Understanding soccer by looking at the stat line
Statistics are integral to almost every sport. Baseball has home runs, hits, runs, ERA, and even more in depth statistics. Football has touchdowns, passing rating, yards gained to name just a few. It's the language that all fans use when arguing who's best.
While soccer does have it's statistics, they aren't as plentiful as baseball, football, or even hockey. Most people will stick with goals and assists. Jeff Cunningham and Brian McBride are neck and neck for the all time team goalscoring lead. Cunningham leads 64 to 62, but that only begins the debate between fans.
Assists in soccer identify the creators who set up a goal with a savvy pass. Columbus legend Guillermo Barros Schelotto set the standard in 2008 with his 19 assists and earned the MLS MVP Award. His deft passing touch and pinpoint corner kicks spurred the team to an MLS Cup Championship.
The focus on goals and assists glosses over much of what happens during a game. It can be hard to understand what role a stay at home defender or holding midfielder plays in a game. These players statlines often read 0 Goals and 0 Assists. They don't have a batting average to refer to, however with the rise of Sabrmetrics in baseball and beyond, some people are looking for more information about the players often ignored in the statistical worls.
Companies such as Opta have jumped into this gap. They catalouge every action during the game. It's a lot of data, but it helps explain the roles that the non-goalscorer has in soccer. MLS partnered with Opta last year to do the statistics for all of the league's games. They take a look at each shot, pass, tackle, foul, save and catalog it. Then they put it online for any fan to dig into. This offers a roadmap into some of the more abstract parts of the game.
These stats can confirm what you may have already realized. The 6'4" defender Chad Marshall towers over most players on the field. This is a valuable asset when the opposing team boots the ball in the air, a player good in the air. Looking back to last weekend's game against Montreal he won 10 headers, including one shot, this was more than any other Crew player. Over time, it becomes evident that Marshall is good in the air, but a quick look at the numbers confirms just how dominant he is.
The defensive midfielder can often be a brusing tackler, Rookie midfielder Kirk Urso doesn't fit that mold. He's more of a technical player than a rugged tackler. He also isn't a goal scorer and he's supposed to play defense first. His role is to keep the pressure off of the defense, get the ball back, and play safe passes to players further up the field. It's not a flashy position and one that's often overlooked.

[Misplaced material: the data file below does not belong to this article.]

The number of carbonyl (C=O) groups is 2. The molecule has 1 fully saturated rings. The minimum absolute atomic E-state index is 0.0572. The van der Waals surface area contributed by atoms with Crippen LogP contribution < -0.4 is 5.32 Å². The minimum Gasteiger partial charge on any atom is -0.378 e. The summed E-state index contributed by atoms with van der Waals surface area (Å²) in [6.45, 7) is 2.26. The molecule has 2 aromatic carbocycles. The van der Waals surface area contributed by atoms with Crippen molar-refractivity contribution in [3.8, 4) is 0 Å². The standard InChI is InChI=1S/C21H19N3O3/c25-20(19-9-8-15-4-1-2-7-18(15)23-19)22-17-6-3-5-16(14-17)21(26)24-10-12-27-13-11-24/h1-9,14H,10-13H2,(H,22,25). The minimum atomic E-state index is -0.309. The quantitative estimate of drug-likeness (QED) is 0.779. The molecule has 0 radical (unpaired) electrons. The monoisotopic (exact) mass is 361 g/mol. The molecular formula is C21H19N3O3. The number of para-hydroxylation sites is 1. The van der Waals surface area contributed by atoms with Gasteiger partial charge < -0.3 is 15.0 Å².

Last Saturday against Montreal, he played the role he was asked to play. He was looking for the ball, getting 105 touches, third most on the team. He had 66 passes and completed 55 of them for an 83% completion rating, most were latteral to winger Eddie Gaven or his midfield partner Mirosevic. This is type of work required by a player who is supposed to be the link between offense and defense and not turn over the ball. He get the ball to the people who lead the offense.
In depth statistics can also go beyond the simple goal and assist stats for a player. Olman Vargas may have scored his debut goal on Saturday, but he also played a very good game beyond that. He was tasked with being the target forward, the man who holds up the ball and finds another offensive player to get the ball to. He was outstanding, completing 23 of 24 passes, often laying off the ball for others in better positions.
Of course, as in any sport, the stats don't tell the whole story. The Crew's second goal of the day, a header by Olman Vargas, appears as a dot on the screen or as a single goal in the stats page, the same as Mirosevic's penalty kick. It certainly doesn't sum up the teamwork and artistry that went into the goal.
Head Coach Robert Warzycha praised it following the match, "The second goal was just beautiful. It was a good pass, a good cross, and I'm glad Olman (Vargas) had that goal I thought that was really something." later adding "That was a perfect shot.”
As it is in any sport, the stats and charts are tools; they can help explain a game that can appear simple and complex at the same time, but it's the on the field action that keeps the fans of all ages rivited. It's the perfect defensive effort, beautiful move, or breathtaking goal that keeps even statheads coming back the next game.